the (difficult) choice of the landing place

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NASA is still thinking about the ideal landing spot for its next manned mission to the Moon, just like the one for its future base camp. This area should in particular favor access to sunlight while bringing astronauts closer to the various sources of water ice.

As everyone knows, NASA plans to rest its feet on the Moon in 2024 as part of its Artemis program. New President-elect Joe Biden may soon relax that timeline and give the US agency an extra year or two to achieve that goal. However, in the meantime, the program is still running its course. Among the many technical challenges still to be met, there are also many questions, including that of the place of landing. And given the needs of the Artemis program, this choice will not be easy.

To date, we have only one certainty: future lunar explorers will land at lunar south pole. This is obviously no accident. The polar regions of the Moon indeed contain a precious resource: frozen water. And remember that the detection and recovery of this water is a key scientific objective of the Artemis project. Eventually, it could be transformed for consumption or to make rocket fuel.

Nevertheless, the area is large. So what are the different criteria to take into account?

Find the right balance

Given this need for water, mission planners are currently evaluating possible landing points and locations for base camp. And there, everything is a question of balance.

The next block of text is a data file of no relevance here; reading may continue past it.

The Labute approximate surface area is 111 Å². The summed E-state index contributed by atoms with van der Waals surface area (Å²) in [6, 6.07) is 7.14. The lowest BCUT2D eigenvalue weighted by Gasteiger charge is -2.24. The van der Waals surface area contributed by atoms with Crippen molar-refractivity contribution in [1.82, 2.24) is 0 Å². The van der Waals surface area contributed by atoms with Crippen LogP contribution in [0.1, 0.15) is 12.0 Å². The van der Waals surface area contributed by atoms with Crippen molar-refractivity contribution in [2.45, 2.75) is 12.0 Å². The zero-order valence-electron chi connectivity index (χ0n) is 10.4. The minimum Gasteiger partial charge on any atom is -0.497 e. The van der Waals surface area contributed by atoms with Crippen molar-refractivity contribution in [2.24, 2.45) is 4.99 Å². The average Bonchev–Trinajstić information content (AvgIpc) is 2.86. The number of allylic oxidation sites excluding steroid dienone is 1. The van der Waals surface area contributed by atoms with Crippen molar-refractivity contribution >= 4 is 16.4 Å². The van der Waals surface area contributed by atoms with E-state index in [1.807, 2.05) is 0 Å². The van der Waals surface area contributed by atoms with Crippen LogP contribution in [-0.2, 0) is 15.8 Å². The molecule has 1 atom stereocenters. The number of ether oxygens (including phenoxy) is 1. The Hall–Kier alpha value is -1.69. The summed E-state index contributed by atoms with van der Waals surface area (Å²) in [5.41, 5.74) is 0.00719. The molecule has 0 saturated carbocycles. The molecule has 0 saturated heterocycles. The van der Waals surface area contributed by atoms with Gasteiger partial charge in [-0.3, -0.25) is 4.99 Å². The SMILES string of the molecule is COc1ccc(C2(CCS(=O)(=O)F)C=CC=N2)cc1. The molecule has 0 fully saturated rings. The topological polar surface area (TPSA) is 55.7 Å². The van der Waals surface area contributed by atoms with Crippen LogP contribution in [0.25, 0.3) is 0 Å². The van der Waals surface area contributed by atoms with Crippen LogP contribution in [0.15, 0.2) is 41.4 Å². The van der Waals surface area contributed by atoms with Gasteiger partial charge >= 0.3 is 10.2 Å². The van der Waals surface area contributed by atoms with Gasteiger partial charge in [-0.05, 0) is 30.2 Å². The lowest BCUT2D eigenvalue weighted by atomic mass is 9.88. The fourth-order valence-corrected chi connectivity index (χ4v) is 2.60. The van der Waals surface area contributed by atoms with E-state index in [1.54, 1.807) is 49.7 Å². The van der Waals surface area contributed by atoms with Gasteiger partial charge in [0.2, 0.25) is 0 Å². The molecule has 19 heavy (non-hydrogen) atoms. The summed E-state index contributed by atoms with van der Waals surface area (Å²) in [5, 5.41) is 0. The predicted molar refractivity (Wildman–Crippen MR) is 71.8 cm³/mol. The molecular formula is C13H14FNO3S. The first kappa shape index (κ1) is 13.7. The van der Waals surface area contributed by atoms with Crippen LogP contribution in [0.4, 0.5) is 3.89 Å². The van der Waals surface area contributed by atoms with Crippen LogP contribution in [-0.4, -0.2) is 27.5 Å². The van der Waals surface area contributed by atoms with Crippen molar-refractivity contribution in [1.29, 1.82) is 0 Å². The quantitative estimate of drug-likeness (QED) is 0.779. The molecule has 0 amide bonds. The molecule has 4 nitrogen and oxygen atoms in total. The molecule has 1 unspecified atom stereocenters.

As NASA explains in a recent communicated, the chosen destination should indeed be sufficiently bathe in sunlight so as to be able to supply the base camp, but also to allow easy access to water ice rich areas. Finally, ideally, this location should also offer moderate temperature variations.

It turns out that the Moon’s rugged topography should be able to provide such a location. NASA indeed thinks that it might be possible to land along the edge of an impact crater.

From there, astronauts will be able to benefit from the sunlight. Remember that unlike the Earth, the Moon is very slightly tilted (1.5 degrees on its axis). Also, for astronauts in polar regions, the height of the Sun would remain largely the same over the course of a day. As NASA says, if “a person would stand on a hill near the lunar south pole during the day, at any time of the year they would see the sun moving on the horizon, brushing the surface like a flashlight on a table“.

On the other hand, this location located on the edge of a crater would also allow access to areas perpetually in the shade, inside this structure, where the lunar water ice is located. It remains to be determined which border will work best.

Conceptual image of an Artemis astronaut walking on the Moon. Credit: NASA

Distinguish between landing zone and base camp

It should also be noted that the landing point must be reasonably far from the main activity area. This is because the propellants of the lander will project huge amounts of material in the form of dust and rocks. The craft’s thrusters will also contaminate the immediate area. This is the reason why the base camp, which will include housing and solar panels, must be located at at least 800 meters from the landing site.

Finally, this same landing point should be located on the side of the Moon facing the Earth, so as to facilitate communications with ground controllers.

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